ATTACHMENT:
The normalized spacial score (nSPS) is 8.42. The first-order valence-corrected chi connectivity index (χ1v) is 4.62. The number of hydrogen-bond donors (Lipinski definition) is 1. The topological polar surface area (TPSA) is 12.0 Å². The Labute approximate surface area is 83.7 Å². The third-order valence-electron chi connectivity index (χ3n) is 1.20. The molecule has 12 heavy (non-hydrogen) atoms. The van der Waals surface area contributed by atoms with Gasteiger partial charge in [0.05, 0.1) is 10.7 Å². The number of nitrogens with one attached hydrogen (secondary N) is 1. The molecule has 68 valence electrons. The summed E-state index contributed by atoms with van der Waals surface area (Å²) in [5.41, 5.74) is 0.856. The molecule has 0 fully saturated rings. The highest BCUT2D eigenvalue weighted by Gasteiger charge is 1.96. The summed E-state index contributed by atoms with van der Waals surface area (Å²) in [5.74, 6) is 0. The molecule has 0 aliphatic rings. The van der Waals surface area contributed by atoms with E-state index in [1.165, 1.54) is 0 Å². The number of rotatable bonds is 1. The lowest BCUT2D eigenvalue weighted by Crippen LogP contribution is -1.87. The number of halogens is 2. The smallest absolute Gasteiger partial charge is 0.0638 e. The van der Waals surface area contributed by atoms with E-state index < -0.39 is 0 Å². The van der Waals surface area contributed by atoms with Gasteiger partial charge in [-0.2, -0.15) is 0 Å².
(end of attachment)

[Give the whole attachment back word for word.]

The normalized spacial score (nSPS) is 8.42. The first-order valence-corrected chi connectivity index (χ1v) is 4.62. The number of hydrogen-bond donors (Lipinski definition) is 1. The topological polar surface area (TPSA) is 12.0 Å². The Labute approximate surface area is 83.7 Å². The third-order valence-electron chi connectivity index (χ3n) is 1.20. The molecule has 12 heavy (non-hydrogen) atoms. The van der Waals surface area contributed by atoms with Gasteiger partial charge in [0.05, 0.1) is 10.7 Å². The number of nitrogens with one attached hydrogen (secondary N) is 1. The molecule has 68 valence electrons. The summed E-state index contributed by atoms with van der Waals surface area (Å²) in [5.41, 5.74) is 0.856. The molecule has 0 fully saturated rings. The highest BCUT2D eigenvalue weighted by Gasteiger charge is 1.96. The summed E-state index contributed by atoms with van der Waals surface area (Å²) in [5.74, 6) is 0. The molecule has 0 aliphatic rings. The van der Waals surface area contributed by atoms with E-state index in [1.165, 1.54) is 0 Å². The number of rotatable bonds is 1. The lowest BCUT2D eigenvalue weighted by Crippen LogP contribution is -1.87. The number of halogens is 2. The smallest absolute Gasteiger partial charge is 0.0638 e. The van der Waals surface area contributed by atoms with E-state index < -0.39 is 0 Å². The van der Waals surface area contributed by atoms with Gasteiger partial charge in [-0.2, -0.15) is 0 Å².